Cave Warfare on Okinawa

By the fall of 1944, the United States was in the final phase of its war against the Empire of Japan.

The ultimate goal of American operations in the Pacific was the industrial heart of Japan, the south coast of Honshu. Throughout most of 1944, the Americans planned an invasion of Formosa, Operation CAUSEWAY, to support the attack on the Japanese home islands.

When General Douglas MacArthur, Commander in Chief, Southwest Pacific Area, attacked Leyte in October rather than December, Admiral Chester Nimitz, Commander in Chief, Pacific Ocean Area, felt that the possibility of an early advance into the central Philippines opened a direct approach route north through the Ryukyus rather than by way of Formosa.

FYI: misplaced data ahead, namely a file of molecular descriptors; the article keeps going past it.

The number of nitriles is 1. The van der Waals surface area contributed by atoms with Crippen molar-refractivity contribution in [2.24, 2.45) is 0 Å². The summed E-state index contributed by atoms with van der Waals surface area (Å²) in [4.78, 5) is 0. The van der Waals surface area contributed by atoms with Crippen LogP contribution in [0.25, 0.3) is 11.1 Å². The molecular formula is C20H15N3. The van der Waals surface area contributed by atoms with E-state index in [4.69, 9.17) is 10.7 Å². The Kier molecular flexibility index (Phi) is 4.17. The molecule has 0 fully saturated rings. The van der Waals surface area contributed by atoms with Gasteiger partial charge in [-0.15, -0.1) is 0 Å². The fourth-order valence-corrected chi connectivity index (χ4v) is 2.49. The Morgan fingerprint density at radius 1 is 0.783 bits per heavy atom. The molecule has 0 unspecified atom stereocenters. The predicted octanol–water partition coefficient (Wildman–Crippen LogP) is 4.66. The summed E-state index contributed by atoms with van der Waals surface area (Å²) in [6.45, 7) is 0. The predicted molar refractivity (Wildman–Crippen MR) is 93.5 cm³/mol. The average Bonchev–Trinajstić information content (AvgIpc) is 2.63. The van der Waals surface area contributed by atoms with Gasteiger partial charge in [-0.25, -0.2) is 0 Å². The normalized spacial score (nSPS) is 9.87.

Thus was born Operation ICEBERG, the attack on the largest of the Ryukyu Islands, Okinawa. The island was within medium bomber range of Japan and, with airfield construction, could sustain a force of 780 bombers. Good fleet anchorages were available in the Okinawa island group, and from these air and naval bases the Americans could attack the home islands and support the invasion of Kyushu and finally Honshu.

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Author: Dale E. Floyd

Keywords: Warfare,Okinawa,WWII,Japanese,Caves,Defences,Fortifications


Dale E. Floyd

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